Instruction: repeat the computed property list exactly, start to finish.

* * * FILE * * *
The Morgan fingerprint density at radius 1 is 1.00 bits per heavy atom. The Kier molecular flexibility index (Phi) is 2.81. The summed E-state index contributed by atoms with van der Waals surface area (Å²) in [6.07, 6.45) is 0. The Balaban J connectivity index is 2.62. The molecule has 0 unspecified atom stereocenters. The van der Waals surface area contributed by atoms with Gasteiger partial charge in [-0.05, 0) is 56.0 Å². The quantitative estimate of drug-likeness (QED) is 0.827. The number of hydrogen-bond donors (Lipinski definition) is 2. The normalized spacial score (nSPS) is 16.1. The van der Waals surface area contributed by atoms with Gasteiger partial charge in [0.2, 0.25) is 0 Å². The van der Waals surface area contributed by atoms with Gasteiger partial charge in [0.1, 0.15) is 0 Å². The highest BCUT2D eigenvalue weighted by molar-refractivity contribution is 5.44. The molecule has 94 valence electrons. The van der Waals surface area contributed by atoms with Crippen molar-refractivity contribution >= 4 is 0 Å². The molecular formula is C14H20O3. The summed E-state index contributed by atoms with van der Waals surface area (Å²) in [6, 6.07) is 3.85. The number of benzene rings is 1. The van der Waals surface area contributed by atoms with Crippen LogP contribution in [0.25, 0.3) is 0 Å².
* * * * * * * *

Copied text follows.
The Morgan fingerprint density at radius 1 is 1.00 bits per heavy atom. The Kier molecular flexibility index (Phi) is 2.81. The summed E-state index contributed by atoms with van der Waals surface area (Å²) in [6.07, 6.45) is 0. The Balaban J connectivity index is 2.62. The molecule has 0 unspecified atom stereocenters. The van der Waals surface area contributed by atoms with Gasteiger partial charge in [-0.05, 0) is 56.0 Å². The quantitative estimate of drug-likeness (QED) is 0.827. The number of hydrogen-bond donors (Lipinski definition) is 2. The normalized spacial score (nSPS) is 16.1. The van der Waals surface area contributed by atoms with Gasteiger partial charge in [0.2, 0.25) is 0 Å². The van der Waals surface area contributed by atoms with Gasteiger partial charge in [0.1, 0.15) is 0 Å². The highest BCUT2D eigenvalue weighted by molar-refractivity contribution is 5.44. The molecule has 94 valence electrons. The van der Waals surface area contributed by atoms with Crippen molar-refractivity contribution >= 4 is 0 Å². The molecular formula is C14H20O3. The summed E-state index contributed by atoms with van der Waals surface area (Å²) in [6, 6.07) is 3.85. The number of benzene rings is 1. The van der Waals surface area contributed by atoms with Crippen LogP contribution in [0.25, 0.3) is 0 Å².